Commissoners ‘feel obligation’ to protect lands
Pitkin County commissioners “feel an obligation” to protect public lands from the potential ravages of gas and oil development, but they may be powerless to do so, according to chairwoman Dorothea Farris.
Farris, a featured speaker at a teleconference Thursday along with U.S. Rep. Diana DeGette and leaders of the Colorado environmental movement, said county officials are concerned about the potential impacts that oil and gas exploration could have on the Thompson Creek area west of Carbondale.
She noted that between 80 and 90 percent of the land in Pitkin County is owned by the public and administered by federal agencies. The board of county commissioners favors protecting those wilderness and roadless lands, according to Farris.
“We feel an obligation beyond our boundaries to protect these lands,” she said.
Lands on the western border of Pitkin County could be opened for oil and gas development next month by the U.S. Bureau of Land Management. The BLM is offering oil and gas leases on thousands of acres of public lands on May 13.
Most of those lands are in the gas-rich Piceance Basin, a vast area that covers much of western Colorado and extends into eastern Utah. Extraction of natural gas from that area has increased in recent years after the Bush administration placed a priority on greater domestic production of gas and oil.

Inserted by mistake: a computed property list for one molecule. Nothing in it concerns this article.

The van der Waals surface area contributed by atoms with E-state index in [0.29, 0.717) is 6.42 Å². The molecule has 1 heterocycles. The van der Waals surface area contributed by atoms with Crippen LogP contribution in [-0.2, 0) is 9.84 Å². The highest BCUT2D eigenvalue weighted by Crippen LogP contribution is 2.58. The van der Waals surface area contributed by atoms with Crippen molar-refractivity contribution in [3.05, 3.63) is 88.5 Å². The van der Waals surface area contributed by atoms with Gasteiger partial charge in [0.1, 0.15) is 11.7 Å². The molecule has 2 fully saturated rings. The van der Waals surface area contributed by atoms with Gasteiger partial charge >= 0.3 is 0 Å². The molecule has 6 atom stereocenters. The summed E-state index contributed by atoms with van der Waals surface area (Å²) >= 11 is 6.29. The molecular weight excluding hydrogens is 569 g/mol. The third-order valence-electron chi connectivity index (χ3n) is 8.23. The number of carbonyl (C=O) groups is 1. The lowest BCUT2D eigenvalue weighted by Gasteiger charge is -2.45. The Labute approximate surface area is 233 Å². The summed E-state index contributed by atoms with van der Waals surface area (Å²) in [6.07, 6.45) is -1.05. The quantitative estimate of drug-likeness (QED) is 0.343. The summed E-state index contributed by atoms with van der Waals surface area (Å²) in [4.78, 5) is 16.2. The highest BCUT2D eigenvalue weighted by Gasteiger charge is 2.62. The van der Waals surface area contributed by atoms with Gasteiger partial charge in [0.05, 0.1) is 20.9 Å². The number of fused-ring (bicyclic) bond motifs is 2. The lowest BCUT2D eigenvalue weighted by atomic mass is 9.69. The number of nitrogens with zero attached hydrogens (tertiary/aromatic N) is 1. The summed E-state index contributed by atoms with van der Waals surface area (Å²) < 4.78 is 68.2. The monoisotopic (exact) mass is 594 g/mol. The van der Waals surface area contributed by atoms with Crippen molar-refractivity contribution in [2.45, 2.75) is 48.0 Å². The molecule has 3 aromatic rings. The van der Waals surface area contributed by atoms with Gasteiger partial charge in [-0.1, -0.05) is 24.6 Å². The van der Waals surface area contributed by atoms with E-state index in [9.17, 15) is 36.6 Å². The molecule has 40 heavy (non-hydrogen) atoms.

Land in Thompson Creek is on the far eastern fringe of the area targeted for gas exploration. The lands offered for lease there are within the White River and Gunnison national forests, although the leases will be administered by the BLM.
Companies that successfully bid on the leases being offered May 13 will have a decade to start producing gas. If they meet that deadline, they hold the leases for as long as they want, according to Suzanne Jones, regional director of the Wilderness Society.
Farris said the impacts of gas exploration could be detrimental to the tourism-based economy of Pitkin County and towns like Carbondale, Redstone and Paonia.
“Industrial impacts … are unacceptable and unnecessary,” she said.
But Pitkin County, despite its aggressive stance on most land-use issues would be powerless to dictate what occurs on BLM lands, Farris said. The county can only regulate “off-site” impacts on adjacent lands.
Issues that the county could review include impacts to roads, noise, lighting and threats to water quality, she said.
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